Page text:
FASB Could Align Definition of a Collection with U.S. GAAP
When the Financial Accounting Standards Board (“FASB”) meets tomorrow, board members may align U.S. GAAP’s definition for “collection” with the American Alliance of Museums’ (“AAM”) definition. The decision would address museums’ struggles with determining the value of art collections and artifacts in complying with the AAM’s policies since the organization grants museum accreditations. Museums also seek GAAP-compliant statements. To be considered a collection, artwork and historical treasures must be used for public exhibition, education, or research for public service and not financial gain; protected, cared for, and preserved; and bound by a policy requiring that the sales proceeds be used. Read More.
FASB to Review Revenue Standard Implementation Costs
The Financial Accounting Standards Board (“FASB”) plans to examine how companies implement its revenue recognition standard when the guidance goes into effect next year. At a December 14 meeting, FASB Chairman Russell Golden stated that the board would undertake a comprehensive review of Accounting Standards Codification 606, Revenue From Contracts With Customers, to adjust its education process for future guidance, boost outreach with financial software providers, and find ways that could reduce implementation costs of significant standards. Golden said the review would focus on companies that have already implemented revenue. In particular, the FASB wants to know what were the. Read More.
FASB Drops Materiality Project
After two years of controversy, the Financial Accounting Standards Board (“FASB”) is scrapping plans to continue work on its proposal to amend the definition of materiality. The project, which commenced in September 2015, set out to align U.S. GAAP’s meaning of materiality with the legal interpretation regulators and courts use so companies can carefully decide their disclosures in financial statement footnotes. Work on the materiality amendments ended Wednesday, November 8. Board members did not expect to receive criticism for Proposed Accounting Standards Update No. 2015-310, Notes to Financial Statements (Topic 235): Assessing Whether Disclosures Are Material. Wall Street investors led the. Read More.
SEC Chief Accountant Credits Interpretive Guidance for Curbed Misuse of Non-GAAP Measures
Securities and Exchange Commission (“SEC”) Chief Accountant Wesley Bricker is crediting the reduced misuse of non-GAAP measures to the Compliance and Disclosure Interpretations (“C&Dis”) issued in May 2016. Bricker said the interpretive guidance for Regulation G, regulation covering non-GAAP financial information, has helped companies become better disciplined and disclose to investors the use of non-GAAP measurements. Bricker spoke on the C&DIs in October at the National Association of Corporate Directors’ Global Board Leader’s Summit. He remarked that since the C&DIs were issued, public companies have quit highlighting non-GAAP measures more predominately than their audited results. Companies have also established policies. Read More.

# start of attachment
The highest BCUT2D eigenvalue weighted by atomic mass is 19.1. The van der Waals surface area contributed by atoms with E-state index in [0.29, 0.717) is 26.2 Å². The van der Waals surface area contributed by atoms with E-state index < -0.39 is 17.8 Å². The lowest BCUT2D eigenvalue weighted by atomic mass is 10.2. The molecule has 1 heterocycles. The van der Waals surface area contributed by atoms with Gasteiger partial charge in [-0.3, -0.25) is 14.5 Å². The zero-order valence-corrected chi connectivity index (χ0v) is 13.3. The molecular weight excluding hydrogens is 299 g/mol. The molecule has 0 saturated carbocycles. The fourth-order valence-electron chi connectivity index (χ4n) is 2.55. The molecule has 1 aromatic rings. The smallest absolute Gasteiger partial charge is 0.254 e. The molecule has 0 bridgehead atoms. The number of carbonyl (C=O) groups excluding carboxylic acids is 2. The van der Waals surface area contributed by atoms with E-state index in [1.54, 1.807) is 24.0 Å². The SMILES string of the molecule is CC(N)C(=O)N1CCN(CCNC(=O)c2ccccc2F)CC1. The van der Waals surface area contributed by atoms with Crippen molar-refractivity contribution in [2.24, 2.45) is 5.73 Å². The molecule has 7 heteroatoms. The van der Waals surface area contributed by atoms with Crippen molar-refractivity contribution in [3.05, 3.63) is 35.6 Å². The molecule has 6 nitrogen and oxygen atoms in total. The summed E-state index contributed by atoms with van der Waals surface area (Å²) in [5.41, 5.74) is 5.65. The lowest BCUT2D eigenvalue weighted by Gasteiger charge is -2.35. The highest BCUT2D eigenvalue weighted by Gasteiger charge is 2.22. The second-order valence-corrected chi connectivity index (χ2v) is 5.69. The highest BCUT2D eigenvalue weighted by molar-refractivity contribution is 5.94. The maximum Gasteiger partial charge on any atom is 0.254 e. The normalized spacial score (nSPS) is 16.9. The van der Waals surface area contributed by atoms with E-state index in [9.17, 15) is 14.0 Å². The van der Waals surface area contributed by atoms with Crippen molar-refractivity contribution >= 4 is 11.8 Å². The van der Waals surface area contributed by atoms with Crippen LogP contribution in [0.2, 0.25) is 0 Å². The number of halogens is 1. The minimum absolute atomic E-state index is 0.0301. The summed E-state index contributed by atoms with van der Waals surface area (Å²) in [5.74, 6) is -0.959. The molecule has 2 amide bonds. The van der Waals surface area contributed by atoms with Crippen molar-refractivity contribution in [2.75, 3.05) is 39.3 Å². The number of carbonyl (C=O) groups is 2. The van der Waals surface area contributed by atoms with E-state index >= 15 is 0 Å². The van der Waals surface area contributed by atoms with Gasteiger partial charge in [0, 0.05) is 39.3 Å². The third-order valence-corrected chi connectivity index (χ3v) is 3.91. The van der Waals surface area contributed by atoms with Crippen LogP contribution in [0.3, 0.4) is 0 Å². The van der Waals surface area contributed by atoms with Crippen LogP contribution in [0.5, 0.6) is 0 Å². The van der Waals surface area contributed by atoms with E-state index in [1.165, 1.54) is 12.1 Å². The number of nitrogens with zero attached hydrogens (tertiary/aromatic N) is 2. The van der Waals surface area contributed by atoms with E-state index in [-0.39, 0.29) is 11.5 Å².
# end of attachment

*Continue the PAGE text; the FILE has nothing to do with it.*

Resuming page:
Investor Advisory Group Seeks Audit Standards for Non-GAAP Measures
Regulators searching for a reliable way to evaluate non-GAAP financial measures so that they aren’t misleading to investors should define their standards based on key performance indicators (“KPIs”) for specific industries. This guidance is the latest recommendation to come from a working group of the Investor Advisory Group (“IAG”), which is part of the Public Company Accounting Oversight Board (“PCAOB”). Many public companies feel that U.S. GAAP metrics don’t reflect how they manage their businesses as well as some non-GAAP metrics do. However, non-GAAP measures pose an issue for auditors. The IAG’s working group is trying to balance. Read More.
FASB Task Force Addresses Cloud Computing Accounting Issue
The Financial Accounting Standards Board’s (“FASB”) Emerging Issues Task Force (“EITF”) has resolved a longstanding accounting issue concerning the costs for setting up various types of cloud-managed business services. During its October 12 meeting, the EITF affirmed that customers of cloud computing arrangements must account for them similarly to a software license for a large business application with Subtopic 350-40, Intangibles—Goodwill and Other—Internal-Use Software. Last week’s decision could lead to an accounting change to U.S. GAAP. If so, the final amendment will allow companies to capitalize more costs related to installing cloud services such as employee training and creating interfaces. Read More.
Topics: Cloud Computing, Cloud Computing Arrangements, Emerging Issues Task Force "EITF", FASB, Financial Accounting Standards Board "FASB", Intangibles—Goodwill and Other— Internal-Use Software (Subtopic 350-40), U.S. GAAP